This is a dry presentation, so add violet leaf or marshmallow to your chai for some healthy moistening demulcent action. Overly dry lungs tend to overproduce mucus which gives viruses and bacteria a happy home. So we are looking for a Goldilocks situation: not too dry, not too wet. Chai, as a preventative measure, also crosses into the treatment category.”

Raw turmeric root

Once an infected individual has respiratory symptoms, some of the most helpful remedies happen to be common and easy-to-find culinary herbs many already have at home:

“Those warming aromatic spices: ginger, cinnamon, clove, nutmeg, cardamom, black pepper, anise, turmeric, etc., along with others like thyme, rosemary, and oregano are perfect for treating the symptomatic, or inflammatory, stage of a virus.

Cayenne, horseradish, and garlic are also indicated here when I normally wouldn’t advise them. They are HOT and extremely DRY. In a lot of conditions, this is too much heat and irritation to the mucosa, but appropriate when the proper moistening herbs are used for balance.

Raw garlic infused into half ACV half honey is the most balanced delivery system in my experience.”

Warm aromatic herbal medicines

Some external and topical remedies Rachel recommends:

“Mustard plasters and onion poultices are specific for constricted lung conditions. Use hot steams with eucalyptus, thyme, tea tree, rosemary essential oil and salt to thin mucus. Lungs are cooler than body temperature, so this is helpful for prevention and treatment as it makes the tissues less inhabitable for heat sensitive viruses.

Take baths in hemlock, or prepare a hemlock or pine oil to rub on the chest. All are warming, stimulating, and relaxing.”

Other plants which are supportive in managing mucus/wet cough which this condition may evolve into as it unfolds in individual bodies:

“Elecampane, mullein, thyme, and cherry bark will help expel mucus. I especially love a wild cherry bark syrup with anise, cinnamon, and ginger for this. So effective.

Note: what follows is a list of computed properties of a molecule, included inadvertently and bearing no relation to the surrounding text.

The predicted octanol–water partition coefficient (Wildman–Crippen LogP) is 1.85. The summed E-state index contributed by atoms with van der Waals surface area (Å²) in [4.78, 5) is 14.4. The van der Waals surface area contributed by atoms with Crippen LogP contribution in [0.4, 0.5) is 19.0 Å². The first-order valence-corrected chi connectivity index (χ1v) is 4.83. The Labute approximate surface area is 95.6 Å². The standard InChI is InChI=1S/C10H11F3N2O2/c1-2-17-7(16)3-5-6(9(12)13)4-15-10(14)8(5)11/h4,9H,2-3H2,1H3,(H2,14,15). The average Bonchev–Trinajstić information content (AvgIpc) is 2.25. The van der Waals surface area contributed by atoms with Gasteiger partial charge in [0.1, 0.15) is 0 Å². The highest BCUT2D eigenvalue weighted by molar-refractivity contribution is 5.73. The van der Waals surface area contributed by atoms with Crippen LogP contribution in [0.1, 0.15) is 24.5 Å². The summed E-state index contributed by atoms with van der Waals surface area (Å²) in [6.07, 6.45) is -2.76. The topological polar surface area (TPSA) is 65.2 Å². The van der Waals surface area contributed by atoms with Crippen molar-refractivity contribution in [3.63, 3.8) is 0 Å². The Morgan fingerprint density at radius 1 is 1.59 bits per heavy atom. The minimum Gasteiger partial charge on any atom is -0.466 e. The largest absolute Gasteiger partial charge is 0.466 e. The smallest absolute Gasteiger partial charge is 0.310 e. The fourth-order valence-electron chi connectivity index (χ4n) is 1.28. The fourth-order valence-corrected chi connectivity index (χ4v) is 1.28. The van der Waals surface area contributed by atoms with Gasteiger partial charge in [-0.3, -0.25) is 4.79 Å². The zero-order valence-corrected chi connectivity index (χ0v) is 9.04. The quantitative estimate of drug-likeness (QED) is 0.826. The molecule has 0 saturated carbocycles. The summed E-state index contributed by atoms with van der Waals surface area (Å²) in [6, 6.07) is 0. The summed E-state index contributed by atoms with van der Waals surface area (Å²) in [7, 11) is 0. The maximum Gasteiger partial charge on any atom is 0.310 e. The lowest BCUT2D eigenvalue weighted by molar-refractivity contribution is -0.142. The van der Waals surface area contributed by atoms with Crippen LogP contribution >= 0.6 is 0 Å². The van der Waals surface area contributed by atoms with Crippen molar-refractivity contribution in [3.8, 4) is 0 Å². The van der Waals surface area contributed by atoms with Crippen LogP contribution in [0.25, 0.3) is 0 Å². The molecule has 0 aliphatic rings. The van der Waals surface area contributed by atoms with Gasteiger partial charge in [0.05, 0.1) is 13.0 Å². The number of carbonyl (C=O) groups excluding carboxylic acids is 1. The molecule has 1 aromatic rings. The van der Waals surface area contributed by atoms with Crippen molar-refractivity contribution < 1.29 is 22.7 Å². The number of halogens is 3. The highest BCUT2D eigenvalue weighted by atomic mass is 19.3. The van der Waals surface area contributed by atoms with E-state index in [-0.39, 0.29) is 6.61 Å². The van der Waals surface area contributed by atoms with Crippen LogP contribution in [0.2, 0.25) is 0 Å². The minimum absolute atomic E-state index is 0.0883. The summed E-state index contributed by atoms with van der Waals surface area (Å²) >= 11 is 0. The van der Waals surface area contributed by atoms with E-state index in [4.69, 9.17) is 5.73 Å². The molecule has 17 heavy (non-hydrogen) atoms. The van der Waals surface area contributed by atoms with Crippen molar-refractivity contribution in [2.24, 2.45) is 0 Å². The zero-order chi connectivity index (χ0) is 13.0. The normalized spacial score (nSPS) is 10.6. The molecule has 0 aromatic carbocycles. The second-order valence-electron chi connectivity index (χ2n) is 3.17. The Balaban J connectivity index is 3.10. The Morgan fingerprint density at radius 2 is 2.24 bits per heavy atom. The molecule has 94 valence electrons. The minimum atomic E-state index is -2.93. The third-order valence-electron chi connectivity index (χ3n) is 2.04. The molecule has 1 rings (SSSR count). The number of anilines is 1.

Spicebush berries, birch, Japanese knotweed, willow, chamomile and plantain should probably be mentioned here. They are all going to help manage the respiratory inflammation, along with elder, yarrow and garlic being helpful in responding to the virus itself.”

Spice bush berries

More Info

Local Remedies Grow Resilience

Much as the COVID-19 crisis makes visible the increasing dangers of globalism and illuminates the crucial importance of transitioning towards local and bioregional economies, many of the most effective protocols we can use to treat ourselves are in fact bio-regionally abundant plants, and common culinary herbs.

Rachel steers us away from industrial paradigms of healing towards more sustainable and effective strategies:

“None of these suggestions are super sexy or terribly exotic, but they work. What can I say? I’m proud to be a boring herbalist. Which brings me to heroic measures: We don’t need fancy, hard to find, exotic herbs.

Herbs don’t have to be exciting, toxic, or a hammer over the head to be effective. Gentle doesn’t mean impotent. Let’s decolonize and de-industrialize our herbal practices.”

As advised, let’s remain aware of our underlying constitutions when applying these suggestions – or any other herbal advice – to our own situation!

When in question, please reach out to a trusted and experienced professional herbalist for consultation. Rachel is available for consultation on request, and can be reached at [email protected].

An Update from SOIL

On behalf of the entire SOIL team, we are wishing all in our extended community and their loved ones continued resilience, wellbeing, and togetherness at this time. We look forward to continuing in the work of sharing whole-life skills for community resilience which are so deeply needed at this moment and for the health of our shared future.

Like so many schools and places of business, we are pausing in-person gatherings in the near future. Our 2020 programs have been rescheduled to 2021, beginning in May.

Please stay in touch with us via our monthly newsletter to be in the loop about changes to our program schedule, updates as programs resume, important information like in this article, and to keep up with other happenings at SOIL.

**This article is not intended to be a substitute for professional medical advice. Always seek the counsel of your physician or other qualified medical provider with questions. Please refer to the WHO (World Health Organization) emergencies page and the CDC (Centers for Disease Control) for official updates and recommendations about the COVID-19 outbreak or other respiratory diseases.